NYU just became the first university to offer a cryptocurrency major. With skyrocketing interest in cryptocurrency and blockchain, New York University is not only doubling the cryptocurrency classes it’s offering this year, but they’re creating a whole new major for the distributed ledger era. Here’s what we know about NYU’s cryptocurrency classes.
Crypto Classes At NYU
In 2014, the NYU Stern School of Business became the first university to offer classes on crypto. Today, they offer cryptocurrency classes that focus on computer science, law, business and more.
One computer science course delves into the technical side of blockchain, covering topics such as: What are consensuses, smart contracts, and proof systems? and how do you mine bitcoin and process a bitcoin transaction? This class was so popular that they had to switch to a larger classroom.
“It’s a class for both undergrads and grad students. It’s a class within the CS major,” said Assistant Professor of Computer Science Joseph Bonneau who is teaching “Cryptocurrencies and decentralized ledgers” at NYU told Blocklr.
Other NYU’s courses offered this fall range from basic to highly technical. You can enroll in law department courses on how blockchain will change financial services, digital currency and the laws and business of bitcoin. All in all, NYU is offering twice as many cryptocurrency classes this year.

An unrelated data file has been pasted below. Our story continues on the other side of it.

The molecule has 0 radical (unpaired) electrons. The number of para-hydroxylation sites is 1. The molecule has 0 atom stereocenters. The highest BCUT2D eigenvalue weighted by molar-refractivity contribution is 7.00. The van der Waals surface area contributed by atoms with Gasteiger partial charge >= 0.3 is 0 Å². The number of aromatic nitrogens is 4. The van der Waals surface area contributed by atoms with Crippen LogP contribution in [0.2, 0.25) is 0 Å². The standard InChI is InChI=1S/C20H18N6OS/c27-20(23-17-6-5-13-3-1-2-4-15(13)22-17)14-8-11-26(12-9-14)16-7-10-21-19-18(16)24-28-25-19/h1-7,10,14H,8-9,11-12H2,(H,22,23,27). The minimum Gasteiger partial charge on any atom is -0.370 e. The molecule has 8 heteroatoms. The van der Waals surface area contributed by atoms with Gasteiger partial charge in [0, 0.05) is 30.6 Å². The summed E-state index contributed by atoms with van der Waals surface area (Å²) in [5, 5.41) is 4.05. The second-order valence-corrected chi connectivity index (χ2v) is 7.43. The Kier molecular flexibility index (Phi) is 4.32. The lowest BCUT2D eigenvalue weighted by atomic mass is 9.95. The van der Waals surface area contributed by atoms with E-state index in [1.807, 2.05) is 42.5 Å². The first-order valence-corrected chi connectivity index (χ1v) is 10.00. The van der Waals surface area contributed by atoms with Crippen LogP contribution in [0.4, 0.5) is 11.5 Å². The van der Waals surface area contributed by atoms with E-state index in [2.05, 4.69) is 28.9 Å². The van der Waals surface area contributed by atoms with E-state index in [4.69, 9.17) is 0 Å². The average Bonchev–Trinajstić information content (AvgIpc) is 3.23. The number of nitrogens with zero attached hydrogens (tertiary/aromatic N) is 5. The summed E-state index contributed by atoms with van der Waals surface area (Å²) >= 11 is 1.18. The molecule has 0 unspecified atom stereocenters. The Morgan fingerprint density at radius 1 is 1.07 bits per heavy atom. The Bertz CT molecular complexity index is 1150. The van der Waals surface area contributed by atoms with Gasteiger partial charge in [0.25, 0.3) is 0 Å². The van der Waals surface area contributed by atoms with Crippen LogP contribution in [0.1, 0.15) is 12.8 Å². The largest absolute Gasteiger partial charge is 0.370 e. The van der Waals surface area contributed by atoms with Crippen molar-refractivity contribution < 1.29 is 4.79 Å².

NYU to Offer Cryptocurrency Major this Fall
All these blockchain and cryptocurrency classes fall within NYU’s brand-new cryptocurrency major—the first of its kind.
Other universities like Cornell and Stanford also offer classes on cryptocurrency. You can even take an online course offered by the Stanford School of Engineering that covers everything from altcoins to hash functions. But until now, no university has ever created a cryptocurrency major.
In addition to offering a blockchain and cryptocurrency major, NYU also has a FinTech MBA program. This MBA includes coursework on blockchain and cryptocurrency, as well as how it applies to the financial sector.
All in all, colleges across the U.S. are offering more and more cryptocurrency classes than ever, all because of student demand. According to a report published by Coinbase, 18% of college students own cryptocurrency.